Even with the new support, you can’t just “plug in a server” and expect to use it for cloud computing, says Reuven Cohen, founder of the cloud-computing platform company Enomaly and the Cloud Computing Interoperability Forum. Instead, cloud computing relies on a series of layers. At the bottom is the physical hardware that actually handles storage and processing–real servers crammed into a data center, mounted in rack upon rack. Although companies are loath to disclose the size of their data centers, John Engates, CTO of Rackspace, says that hosting companies typically build them out in modules of 30,000 to 50,000 square feet at a time. Running on the hardware is the virtualization layer, which allows a single powerful server to host many virtual servers, each of which can operate independently of the others. Customers can change configurations or add more virtual servers in response to events such as increases in Web traffic. (It should be noted that not every cloud provider uses virtual servers; some combine the resources of physical computers by other means.)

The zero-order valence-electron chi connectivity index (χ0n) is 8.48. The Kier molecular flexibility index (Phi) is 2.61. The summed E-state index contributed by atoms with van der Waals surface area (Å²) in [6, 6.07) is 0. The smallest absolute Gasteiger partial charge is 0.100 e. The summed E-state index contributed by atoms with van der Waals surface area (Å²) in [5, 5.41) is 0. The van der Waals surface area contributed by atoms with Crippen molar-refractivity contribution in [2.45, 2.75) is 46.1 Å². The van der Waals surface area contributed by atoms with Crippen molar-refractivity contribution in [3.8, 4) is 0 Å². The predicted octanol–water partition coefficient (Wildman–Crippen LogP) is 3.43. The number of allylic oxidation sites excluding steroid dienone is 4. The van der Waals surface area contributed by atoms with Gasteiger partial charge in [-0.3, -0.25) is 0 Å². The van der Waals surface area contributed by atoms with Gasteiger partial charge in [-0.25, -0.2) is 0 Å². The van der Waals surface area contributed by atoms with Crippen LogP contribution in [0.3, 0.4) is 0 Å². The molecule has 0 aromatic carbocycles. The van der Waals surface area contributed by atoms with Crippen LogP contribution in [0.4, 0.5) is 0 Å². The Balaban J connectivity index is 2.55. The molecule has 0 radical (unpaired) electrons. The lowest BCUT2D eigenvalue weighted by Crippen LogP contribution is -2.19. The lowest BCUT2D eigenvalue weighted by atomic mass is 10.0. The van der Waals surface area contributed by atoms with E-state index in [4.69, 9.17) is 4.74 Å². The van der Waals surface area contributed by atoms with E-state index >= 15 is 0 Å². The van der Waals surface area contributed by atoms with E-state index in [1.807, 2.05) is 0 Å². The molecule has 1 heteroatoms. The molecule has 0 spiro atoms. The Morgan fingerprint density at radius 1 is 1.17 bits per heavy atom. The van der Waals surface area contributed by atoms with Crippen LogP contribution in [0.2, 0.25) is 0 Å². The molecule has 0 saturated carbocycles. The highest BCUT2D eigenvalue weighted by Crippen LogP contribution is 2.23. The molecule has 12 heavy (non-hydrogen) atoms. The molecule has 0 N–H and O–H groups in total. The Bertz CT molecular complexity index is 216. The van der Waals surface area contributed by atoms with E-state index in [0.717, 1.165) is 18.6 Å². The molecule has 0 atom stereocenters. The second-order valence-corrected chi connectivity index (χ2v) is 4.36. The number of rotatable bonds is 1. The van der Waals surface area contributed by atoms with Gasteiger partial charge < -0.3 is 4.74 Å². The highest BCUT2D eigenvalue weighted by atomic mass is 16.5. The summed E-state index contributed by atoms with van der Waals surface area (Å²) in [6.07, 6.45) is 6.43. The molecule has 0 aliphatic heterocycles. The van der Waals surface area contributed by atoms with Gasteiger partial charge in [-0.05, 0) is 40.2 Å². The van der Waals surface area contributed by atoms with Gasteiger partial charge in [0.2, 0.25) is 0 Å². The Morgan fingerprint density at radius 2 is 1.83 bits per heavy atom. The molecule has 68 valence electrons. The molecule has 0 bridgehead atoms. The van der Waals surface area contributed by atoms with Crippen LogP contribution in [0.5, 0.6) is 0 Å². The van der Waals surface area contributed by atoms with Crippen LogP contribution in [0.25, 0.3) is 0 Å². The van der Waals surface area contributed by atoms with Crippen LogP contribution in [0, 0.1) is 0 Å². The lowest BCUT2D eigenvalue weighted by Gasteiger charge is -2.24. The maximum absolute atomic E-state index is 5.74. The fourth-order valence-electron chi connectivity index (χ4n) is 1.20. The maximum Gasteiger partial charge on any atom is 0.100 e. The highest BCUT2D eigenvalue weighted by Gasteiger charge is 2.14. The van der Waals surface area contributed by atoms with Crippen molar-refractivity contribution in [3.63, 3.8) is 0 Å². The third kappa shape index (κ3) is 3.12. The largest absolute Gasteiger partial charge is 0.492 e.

Then comes the management layer. In place of platoons of system administrators, this layer distributes physical resources where they’re needed, and returns them to the pool when they’re no longer in use. It keeps a watchful eye on how applications are behaving and what resources they’re using, and it keeps data secure. The management layer also allows cloud companies to bill users on a true pay-as-you-go basis, rather than requiring them to lease computing resources in advance for fixed periods of time. Better billing may seem like a small detail, but it has turned out to be a key advantage over earlier attempts to create on-demand computing.